Household Debt and Aggregate Consumption Expenditures
This paper shows that the debt burden of households, as measured by the debt service to income ratio, is helpful in forecasting the future growth of consumer spending. Not only is the debt-service ratio a statistically significant predictor of future spending growth, it also explains about as much of the variation in spending growth as many other commonly used indicators. And when combined with other economic indicators, the debt-service ratio still provides incremental predictive power. The debt-service ratio predicts future spending growth in part because it helps predict future income growth for borrowing-constrained households, but also because it directly affects spending growth. I argue that this direct effect reflects a tightening of lending standards by financial institutions following a rise in the debt burden of households. This direct effect is important for spending on durable goods and services, but virtually nonexistent for spending on nondurable goods. Because almost 70 percent of spending on nondurable goods represents purchases of food and clothing (which are less discretionary than purchases of durables and services), I conclude that my results are consistent with the view that borrowing-constrained households will limit their discretionary purchases when faced with a tightening of credit.
|Date of creation:||30 Oct 1997|
|Date of revision:|
|Publication status:||published as "Household Debt and Consumer Spending," Business Economics, 1998, 33, 38-42|
|Contact details of provider:|| Postal: |
Web page: http://fmwww.bc.edu/EC/Email:
More information through EDIRC
References listed on IDEAS
Please report citation or reference errors to , or , if you are the registered author of the cited work, log in to your RePEc Author Service profile, click on "citations" and make appropriate adjustments.:
- Hall, Robert E, 1978. "Stochastic Implications of the Life Cycle-Permanent Income Hypothesis: Theory and Evidence," Journal of Political Economy, University of Chicago Press, vol. 86(6), pages 971-87, December.
- Campbell, John Y & Mankiw, N Gregory, 1990.
"Permanent Income, Current Income, and Consumption,"
Journal of Business & Economic Statistics,
American Statistical Association, vol. 8(3), pages 265-79, July.
- John Y. Campbell & N. Gregory Mankiw, 1991. "Permanent Income, Current Income, and Consumption," NBER Working Papers 2436, National Bureau of Economic Research, Inc.
- Campbell, John Y. & Mankiw, N. Gregory, 1990. "Permanent Income, Current Income, and Consumption," Scholarly Articles 3353762, Harvard University Department of Economics.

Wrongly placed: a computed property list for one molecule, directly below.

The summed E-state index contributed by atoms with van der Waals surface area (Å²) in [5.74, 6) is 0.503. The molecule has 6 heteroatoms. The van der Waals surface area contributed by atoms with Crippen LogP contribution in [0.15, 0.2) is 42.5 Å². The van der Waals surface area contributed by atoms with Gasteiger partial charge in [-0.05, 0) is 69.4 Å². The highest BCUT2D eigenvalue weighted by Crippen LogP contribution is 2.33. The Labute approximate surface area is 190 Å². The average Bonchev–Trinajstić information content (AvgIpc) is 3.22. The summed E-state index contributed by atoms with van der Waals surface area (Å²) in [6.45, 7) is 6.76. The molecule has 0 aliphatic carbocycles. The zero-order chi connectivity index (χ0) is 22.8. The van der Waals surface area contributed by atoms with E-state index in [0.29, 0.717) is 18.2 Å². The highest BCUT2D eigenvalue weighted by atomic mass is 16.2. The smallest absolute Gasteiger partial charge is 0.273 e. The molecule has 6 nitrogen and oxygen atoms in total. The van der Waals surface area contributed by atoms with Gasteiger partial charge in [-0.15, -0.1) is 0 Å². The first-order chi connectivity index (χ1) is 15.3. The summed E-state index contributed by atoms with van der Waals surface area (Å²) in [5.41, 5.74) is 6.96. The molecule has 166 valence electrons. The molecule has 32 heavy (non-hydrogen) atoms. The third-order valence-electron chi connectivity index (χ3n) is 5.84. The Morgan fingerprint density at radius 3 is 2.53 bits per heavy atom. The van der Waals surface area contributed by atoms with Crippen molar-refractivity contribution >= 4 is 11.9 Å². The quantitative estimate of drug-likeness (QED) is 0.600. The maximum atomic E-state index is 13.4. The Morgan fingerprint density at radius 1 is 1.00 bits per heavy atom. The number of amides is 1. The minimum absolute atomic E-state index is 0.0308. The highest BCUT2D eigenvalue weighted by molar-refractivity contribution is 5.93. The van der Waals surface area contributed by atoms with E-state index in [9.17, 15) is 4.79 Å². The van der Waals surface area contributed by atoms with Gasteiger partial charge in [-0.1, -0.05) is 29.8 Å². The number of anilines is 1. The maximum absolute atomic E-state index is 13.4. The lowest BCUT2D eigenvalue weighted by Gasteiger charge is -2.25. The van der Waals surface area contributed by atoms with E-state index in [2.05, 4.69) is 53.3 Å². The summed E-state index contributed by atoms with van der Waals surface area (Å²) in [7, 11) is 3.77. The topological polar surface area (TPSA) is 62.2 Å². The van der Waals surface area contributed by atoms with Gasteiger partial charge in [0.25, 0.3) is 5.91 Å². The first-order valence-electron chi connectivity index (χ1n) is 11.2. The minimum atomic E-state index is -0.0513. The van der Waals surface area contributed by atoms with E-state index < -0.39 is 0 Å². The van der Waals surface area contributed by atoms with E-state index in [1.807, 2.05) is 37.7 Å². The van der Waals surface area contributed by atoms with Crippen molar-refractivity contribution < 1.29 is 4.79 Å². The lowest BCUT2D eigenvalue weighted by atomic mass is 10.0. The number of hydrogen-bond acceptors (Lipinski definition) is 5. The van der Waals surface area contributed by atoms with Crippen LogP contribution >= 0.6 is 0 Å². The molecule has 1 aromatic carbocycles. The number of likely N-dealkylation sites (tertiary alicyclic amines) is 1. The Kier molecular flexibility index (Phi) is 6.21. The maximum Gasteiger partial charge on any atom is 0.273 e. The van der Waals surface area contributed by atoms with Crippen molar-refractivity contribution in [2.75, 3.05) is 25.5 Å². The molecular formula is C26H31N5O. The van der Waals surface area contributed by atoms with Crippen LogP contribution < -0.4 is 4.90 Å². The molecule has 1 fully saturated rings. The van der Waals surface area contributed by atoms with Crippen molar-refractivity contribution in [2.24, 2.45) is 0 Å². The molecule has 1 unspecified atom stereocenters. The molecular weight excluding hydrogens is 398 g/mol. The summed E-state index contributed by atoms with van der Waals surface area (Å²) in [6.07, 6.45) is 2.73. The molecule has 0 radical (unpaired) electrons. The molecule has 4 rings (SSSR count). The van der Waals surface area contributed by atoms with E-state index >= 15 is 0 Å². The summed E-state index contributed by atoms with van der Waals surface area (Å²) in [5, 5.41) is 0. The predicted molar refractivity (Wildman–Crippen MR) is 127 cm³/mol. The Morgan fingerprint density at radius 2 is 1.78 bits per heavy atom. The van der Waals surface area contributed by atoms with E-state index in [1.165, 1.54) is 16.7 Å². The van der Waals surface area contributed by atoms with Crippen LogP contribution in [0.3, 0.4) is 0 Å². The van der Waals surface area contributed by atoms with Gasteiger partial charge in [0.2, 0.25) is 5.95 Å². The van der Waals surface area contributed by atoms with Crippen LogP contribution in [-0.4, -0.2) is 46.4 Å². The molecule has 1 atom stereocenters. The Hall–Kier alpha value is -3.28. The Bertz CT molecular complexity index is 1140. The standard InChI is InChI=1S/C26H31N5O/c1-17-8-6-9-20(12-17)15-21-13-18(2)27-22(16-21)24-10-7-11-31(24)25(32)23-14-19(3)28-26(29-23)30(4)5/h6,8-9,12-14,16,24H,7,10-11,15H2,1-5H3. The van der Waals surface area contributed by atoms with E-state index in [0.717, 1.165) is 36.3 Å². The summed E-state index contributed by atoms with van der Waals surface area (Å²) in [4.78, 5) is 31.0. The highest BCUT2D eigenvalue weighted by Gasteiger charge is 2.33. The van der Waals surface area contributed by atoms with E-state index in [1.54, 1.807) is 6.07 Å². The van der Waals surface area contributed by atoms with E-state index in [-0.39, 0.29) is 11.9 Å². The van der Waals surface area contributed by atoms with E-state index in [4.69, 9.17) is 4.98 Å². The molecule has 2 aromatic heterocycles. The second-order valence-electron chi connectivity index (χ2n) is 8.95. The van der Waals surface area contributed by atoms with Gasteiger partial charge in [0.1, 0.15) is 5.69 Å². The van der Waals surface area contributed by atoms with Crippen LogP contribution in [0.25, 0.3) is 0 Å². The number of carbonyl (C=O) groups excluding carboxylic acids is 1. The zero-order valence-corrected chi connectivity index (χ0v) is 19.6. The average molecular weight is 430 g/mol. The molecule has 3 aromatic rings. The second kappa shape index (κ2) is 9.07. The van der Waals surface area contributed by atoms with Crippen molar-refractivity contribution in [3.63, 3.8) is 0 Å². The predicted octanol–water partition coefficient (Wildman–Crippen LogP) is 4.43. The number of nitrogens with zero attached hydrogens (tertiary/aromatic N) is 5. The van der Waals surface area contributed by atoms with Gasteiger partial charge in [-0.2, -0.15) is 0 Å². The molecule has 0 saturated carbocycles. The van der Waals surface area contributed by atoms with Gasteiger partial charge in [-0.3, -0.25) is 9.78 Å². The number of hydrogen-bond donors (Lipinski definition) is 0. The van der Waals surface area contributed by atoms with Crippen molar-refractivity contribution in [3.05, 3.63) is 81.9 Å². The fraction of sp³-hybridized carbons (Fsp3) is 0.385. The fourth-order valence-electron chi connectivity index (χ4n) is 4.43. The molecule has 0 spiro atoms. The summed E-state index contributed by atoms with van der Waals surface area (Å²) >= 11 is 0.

- Carroll, Christopher D & Fuhrer, Jeffrey C & Wilcox, David W, 1994.
"Does Consumer Sentiment Forecast Household Spending? If So, Why?,"
American Economic Review,
American Economic Association, vol. 84(5), pages 1397-1408, December.
- Christopher D. Carroll & Jeffery C. Fuhrer & David W. Wilcox, 1994. "RATS code for Does Consumer Sentiment Forecast Household Spending? If So, Why?," QM&RBC Codes 49, Quantitative Macroeconomics & Real Business Cycles.
- Christopher D Carroll, 1990.
"Buffer-Stock Saving and the Life Cycle/Permanent Income Hypothesis,"
Economics Working Paper Archive
371, The Johns Hopkins University,Department of Economics, revised Aug 1996.
- Carroll, Christopher D, 1997. "Buffer-Stock Saving and the Life Cycle/Permanent Income Hypothesis," The Quarterly Journal of Economics, MIT Press, vol. 112(1), pages 1-55, February.
- Christopher D. Carroll, 1996. "Buffer-Stock Saving and the Life Cycle/Permanent Income Hypothesis," NBER Working Papers 5788, National Bureau of Economic Research, Inc.
- Christopher D. Carroll, 1992. "The Buffer-Stock Theory of Saving: Some Macroeconomic Evidence," Brookings Papers on Economic Activity, Economic Studies Program, The Brookings Institution, vol. 23(2), pages 61-156.
- Dynan, Karen E, 1993. "How Prudent Are Consumers?," Journal of Political Economy, University of Chicago Press, vol. 101(6), pages 1104-13, December.
- Karen E. Dynan, 1993. "How prudent are consumers?," Working Paper Series / Economic Activity Section 135, Board of Governors of the Federal Reserve System (U.S.).
When requesting a correction, please mention this item's handle: RePEc:boc:bocoec:386. See general information about how to correct material in RePEc.
For technical questions regarding this item, or to correct its authors, title, abstract, bibliographic or download information, contact: (Christopher F Baum)
If references are entirely missing, you can add them using this form.